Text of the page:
Insect vector interactions with persistently transmitted viruses.

Department of Disease and Stress Biology, John Innes Centre, Norwich, NR4 7UH, United Kingdom.
Annual Review of Phytopathology (Impact Factor: 11). 10/2008; 46:327-59. DOI: 10.1146/annurev.phyto.022508.092135
Source: PubMed

ABSTRACT The majority of described plant viruses are transmitted by insects of the Hemipteroid assemblage that includes aphids, whiteflies, leafhoppers, planthoppers, and thrips. In this review we highlight progress made in research on vector interactions of the more than 200 plant viruses that are transmitted by hemipteroid insects beginning a few hours or days after acquisition and for up to the life of the insect, i.e., in a persistent-circulative or persistent-propagative mode. These plant viruses move through the insect vector, from the gut lumen into the hemolymph or other tissues and finally into the salivary glands, from which these viruses are introduced back into the plant host during insect feeding. The movement and/or replication of the viruses in the insect vectors require specific interactions between virus and vector components. Recent investigations have resulted in a better understanding of the replication sites and tissue tropism of several plant viruses that propagate in insect vectors. Furthermore, virus and insect proteins involved in overcoming transmission barriers in the vector have been identified for some virus-vector combinations.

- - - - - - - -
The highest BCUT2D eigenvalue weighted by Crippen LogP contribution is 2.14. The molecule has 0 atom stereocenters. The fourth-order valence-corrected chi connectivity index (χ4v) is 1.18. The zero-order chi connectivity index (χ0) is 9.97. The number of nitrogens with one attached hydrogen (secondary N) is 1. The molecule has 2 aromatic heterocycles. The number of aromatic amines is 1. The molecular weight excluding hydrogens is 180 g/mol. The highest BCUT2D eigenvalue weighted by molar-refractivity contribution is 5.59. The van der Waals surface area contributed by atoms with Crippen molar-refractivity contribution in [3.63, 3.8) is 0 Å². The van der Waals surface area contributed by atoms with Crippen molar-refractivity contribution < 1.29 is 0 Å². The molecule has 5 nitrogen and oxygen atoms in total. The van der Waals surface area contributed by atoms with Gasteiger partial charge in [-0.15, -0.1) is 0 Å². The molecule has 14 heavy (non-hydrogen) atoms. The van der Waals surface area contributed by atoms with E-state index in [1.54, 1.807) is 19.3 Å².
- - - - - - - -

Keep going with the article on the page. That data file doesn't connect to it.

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Available from: Anna E Whitfield, Jul 06, 2015
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